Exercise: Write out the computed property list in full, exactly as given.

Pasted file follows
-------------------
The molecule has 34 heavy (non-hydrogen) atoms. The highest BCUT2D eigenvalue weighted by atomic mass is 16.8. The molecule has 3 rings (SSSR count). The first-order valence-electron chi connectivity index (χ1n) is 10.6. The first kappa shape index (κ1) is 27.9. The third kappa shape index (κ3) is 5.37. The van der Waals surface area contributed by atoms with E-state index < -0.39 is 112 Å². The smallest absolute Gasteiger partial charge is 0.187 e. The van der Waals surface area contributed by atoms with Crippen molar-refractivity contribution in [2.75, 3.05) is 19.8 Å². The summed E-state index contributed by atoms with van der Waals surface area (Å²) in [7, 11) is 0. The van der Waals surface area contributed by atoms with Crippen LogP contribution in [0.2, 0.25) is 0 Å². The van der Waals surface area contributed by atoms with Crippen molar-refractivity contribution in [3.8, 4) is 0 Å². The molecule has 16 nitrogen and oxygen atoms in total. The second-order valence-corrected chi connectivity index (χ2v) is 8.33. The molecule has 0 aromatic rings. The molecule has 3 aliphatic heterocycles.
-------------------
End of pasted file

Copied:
The molecule has 34 heavy (non-hydrogen) atoms. The highest BCUT2D eigenvalue weighted by atomic mass is 16.8. The molecule has 3 rings (SSSR count). The first-order valence-electron chi connectivity index (χ1n) is 10.6. The first kappa shape index (κ1) is 27.9. The third kappa shape index (κ3) is 5.37. The van der Waals surface area contributed by atoms with E-state index < -0.39 is 112 Å². The smallest absolute Gasteiger partial charge is 0.187 e. The van der Waals surface area contributed by atoms with Crippen molar-refractivity contribution in [2.75, 3.05) is 19.8 Å². The summed E-state index contributed by atoms with van der Waals surface area (Å²) in [7, 11) is 0. The van der Waals surface area contributed by atoms with Crippen LogP contribution in [0.2, 0.25) is 0 Å². The van der Waals surface area contributed by atoms with Crippen molar-refractivity contribution in [3.8, 4) is 0 Å². The molecule has 16 nitrogen and oxygen atoms in total. The second-order valence-corrected chi connectivity index (χ2v) is 8.33. The molecule has 0 aromatic rings. The molecule has 3 aliphatic heterocycles.